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Coalition Urges Congress to Act on Truck Weight Reform

Jul 15, 2015

The Coalition for Transportation Productivity, of which IDFA is a member, called on Congress last week to review the technical findings of a recent U.S. Department of Transportation (DOT) study and take steps to reform Interstate vehicle weight limits for six-axle trucks.

The coalition, a group of nearly 200 manufacturers, shippers, carriers and allied associations, sent a letter to members of Congress, along with a one-pager highlighting key findings from the DOT’s Comprehensive Truck Size and Weight Limits Study that was released in June.

The findings demonstrate that heavier, six-axle trucks at 91,000 and 97,000 pounds are safe and can lower congestion, fuel and pavement costs, and carbon and other emissions. They also note that vehicle stability and control are virtually the same as with smaller and lighter trucks at 80,000 pounds. However, the agency ultimately said it had insufficient information to recommended making any changes in truck size and weight regulations.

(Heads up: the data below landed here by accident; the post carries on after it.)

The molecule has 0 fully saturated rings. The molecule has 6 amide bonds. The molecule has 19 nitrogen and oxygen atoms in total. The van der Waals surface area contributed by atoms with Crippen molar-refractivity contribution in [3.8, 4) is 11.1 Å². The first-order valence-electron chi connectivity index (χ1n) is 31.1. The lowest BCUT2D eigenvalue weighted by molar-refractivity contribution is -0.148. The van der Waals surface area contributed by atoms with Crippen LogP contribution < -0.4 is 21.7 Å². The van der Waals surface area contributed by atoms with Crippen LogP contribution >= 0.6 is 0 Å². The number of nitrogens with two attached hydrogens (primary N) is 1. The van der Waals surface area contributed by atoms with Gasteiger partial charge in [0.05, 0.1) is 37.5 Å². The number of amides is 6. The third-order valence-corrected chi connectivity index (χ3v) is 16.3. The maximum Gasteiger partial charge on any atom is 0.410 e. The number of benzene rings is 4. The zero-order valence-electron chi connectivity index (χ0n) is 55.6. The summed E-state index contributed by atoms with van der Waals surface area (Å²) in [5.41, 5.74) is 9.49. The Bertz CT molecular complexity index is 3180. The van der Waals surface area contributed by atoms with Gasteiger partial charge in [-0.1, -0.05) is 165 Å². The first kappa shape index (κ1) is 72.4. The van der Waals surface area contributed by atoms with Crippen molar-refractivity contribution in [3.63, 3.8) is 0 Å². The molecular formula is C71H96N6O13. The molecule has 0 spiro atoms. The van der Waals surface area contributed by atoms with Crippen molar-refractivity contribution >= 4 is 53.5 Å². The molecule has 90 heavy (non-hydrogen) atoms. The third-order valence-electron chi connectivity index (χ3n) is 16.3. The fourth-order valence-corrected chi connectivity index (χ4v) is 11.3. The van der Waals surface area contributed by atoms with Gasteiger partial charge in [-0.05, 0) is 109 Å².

“The actual study data provides strong support for allowing trucks equipped with six axles to carry more freight on Interstate System highways,” the coalition said. “While the Administration could not find a political path to support truck weight reform, we urge members of Congress to review the study findings for themselves and allow carefully crafted reforms in vehicle weight regulation to move forward.”

The Coalition for Transportation Productivity supports giving each state the option to set Interstate weight limits above 80,000 pounds if the truck is equipped with  six axles rather than the typical five. Because one-quarter of U.S. truck shipments meet the current Interstate weight limit with empty space left in the trailer or tanker, this proposal would allow companies to meet demand with fewer vehicles on the roads and make their transportation network more efficient.  

Read CTP’s letter to Congress and paper on the DOT data.

In the short-term, legislators will need to take action before August to keep the highway trust fund solvent. The U.S. Senate will consider this week some sort of extension of current law, which could be as short as a few months and as long as 18 months. Congress continues to look for policy reform and potential funding for a long-term highway funding package.

For more information, contact Chelsee Woodey, IDFA director of legislative affairs, at

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